What is it? CLXXIV

This week's set has just been posted:
http://puzzlephotos.blogspot.com /
Rob
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1007 Gunpowder proof tester... Load and touch off, indicator shows quality of powder.
1008 ? Some form of climbing kit. (tree or telephone pole)
1009, 1012 ? Astrological instruments. They include sundials, but it isn't likely that other objects could cast usable shadows, so the other gnomon-like objects must have other functions, such as impressing the gullible.
1011 Ckearly a press... but... lacking parts that would make it a printing press, lacking drain passages that would make it a fruit or olive press. Perhaps some sort of embossing press.

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1011. Book press. Early this week. Karl

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1007 - an eprouvete, or black powder tester. A known quantity is fired off and the dial records the strength of it.
This one's intended for measuring the strength of black powder and is ignited with a slow match. It probably came from a powder mill. The more common sort with a carefully constructed and semi-calibrated lock is intended for measuring the ease of ignition. They were used for testing old powder in storage, to check it still worked.
1008 - Linesman's pole climbing spurs
1009 - pretentious sundial. Although it doesn't actually appear that useful, it seems to incorporate all the various sorts of sundial construction.
1012 - more useful sundial. The various faces mean that you can (usually) get a "clear signal" at any time of day or year.
1010 - Stanley collectors' hammer. By this time they'd given up making the useful tools, as they'd realised that if fools would pay $500 for a #102, then they'd buy this piece of junk. Only three were ever made and they sell for $1000s.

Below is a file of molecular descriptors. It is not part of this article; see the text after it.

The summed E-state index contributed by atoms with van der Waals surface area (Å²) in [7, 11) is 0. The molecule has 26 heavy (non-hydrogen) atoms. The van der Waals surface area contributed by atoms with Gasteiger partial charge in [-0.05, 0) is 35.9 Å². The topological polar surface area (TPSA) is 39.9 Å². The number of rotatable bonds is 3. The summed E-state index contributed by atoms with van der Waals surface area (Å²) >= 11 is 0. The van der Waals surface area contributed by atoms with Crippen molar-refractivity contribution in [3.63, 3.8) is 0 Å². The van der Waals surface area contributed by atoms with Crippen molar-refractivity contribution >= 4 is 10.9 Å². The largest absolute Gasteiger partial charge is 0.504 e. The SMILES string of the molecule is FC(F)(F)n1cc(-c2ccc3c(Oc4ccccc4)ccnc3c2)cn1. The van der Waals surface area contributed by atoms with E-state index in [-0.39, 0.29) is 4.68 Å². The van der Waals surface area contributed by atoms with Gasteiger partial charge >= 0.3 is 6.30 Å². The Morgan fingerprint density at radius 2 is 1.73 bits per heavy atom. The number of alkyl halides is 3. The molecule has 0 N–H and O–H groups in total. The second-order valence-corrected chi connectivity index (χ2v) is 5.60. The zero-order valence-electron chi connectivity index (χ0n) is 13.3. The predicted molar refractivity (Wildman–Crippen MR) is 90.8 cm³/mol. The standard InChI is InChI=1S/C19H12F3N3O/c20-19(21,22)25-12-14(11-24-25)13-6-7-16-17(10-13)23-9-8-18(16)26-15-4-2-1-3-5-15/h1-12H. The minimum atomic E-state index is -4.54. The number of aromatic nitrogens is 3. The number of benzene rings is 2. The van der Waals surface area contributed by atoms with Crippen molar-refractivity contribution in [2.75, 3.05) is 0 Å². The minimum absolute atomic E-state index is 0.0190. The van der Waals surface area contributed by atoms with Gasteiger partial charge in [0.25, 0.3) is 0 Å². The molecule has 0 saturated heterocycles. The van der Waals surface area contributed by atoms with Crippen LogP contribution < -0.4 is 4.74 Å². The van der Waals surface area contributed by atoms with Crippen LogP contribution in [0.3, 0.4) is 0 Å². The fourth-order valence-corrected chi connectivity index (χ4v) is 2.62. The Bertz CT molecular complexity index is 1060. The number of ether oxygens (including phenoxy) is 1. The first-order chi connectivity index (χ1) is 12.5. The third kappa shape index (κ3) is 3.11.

1011 - bookbinder's press, with quick toggle action for rapid use. People round here who use the slow screw-only sort would kill for one of these.
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R.H. wrote:

1011 is a copying press.
Tom
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Tom wrote:

I've heard them called "letter presses".
IIRC they predated carbon paper. You'd handwrite something with a pen and slow drying ink on some kind of porous paper and then use that press to squeeze the wet copy against a blank page.
I'm not sure how the "mirror image" thing was handled, maybe the receiving paper was very thin and you read "through" it. Anyone know the answer to that?
Jeff
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Jeffry Wisnia
(W1BSV + Brass Rat '57 EE)
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Jeff, Don't know if this is a copy press or a bookmaker's press. A "letter press" usually refers to a press with movable type. I believe that the receiving paper was very thin and you read "through" it. A web site with more info: http://www.officemuseum.com/copy_machines.htm Kerry
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Kerry Montgomery wrote:

Thanks for the link in which those presses seem to be most frequently called "Letter Copying Presses", but I'll agree that "Letter Press" is more often associated with a movable type press.
I was fascinated to learn that they could use a stack of sheets of receiving paper to copy onto (20 sheets was mentioned.) and the wet ink penetrated through all of them at once to create multiple copies of the original.
Jeff
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wrote:

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wrote:

1007 Photogrpher's flash gun 1008 Lineman's pole climbing gear 1009 Inter-space-time navigational device for finding one's way through "The Twilight Zone"......eh....donno 1010 A hammer 1011 Printing press 1012 Time-space warp generator for entering "The Twilight Zone"........no?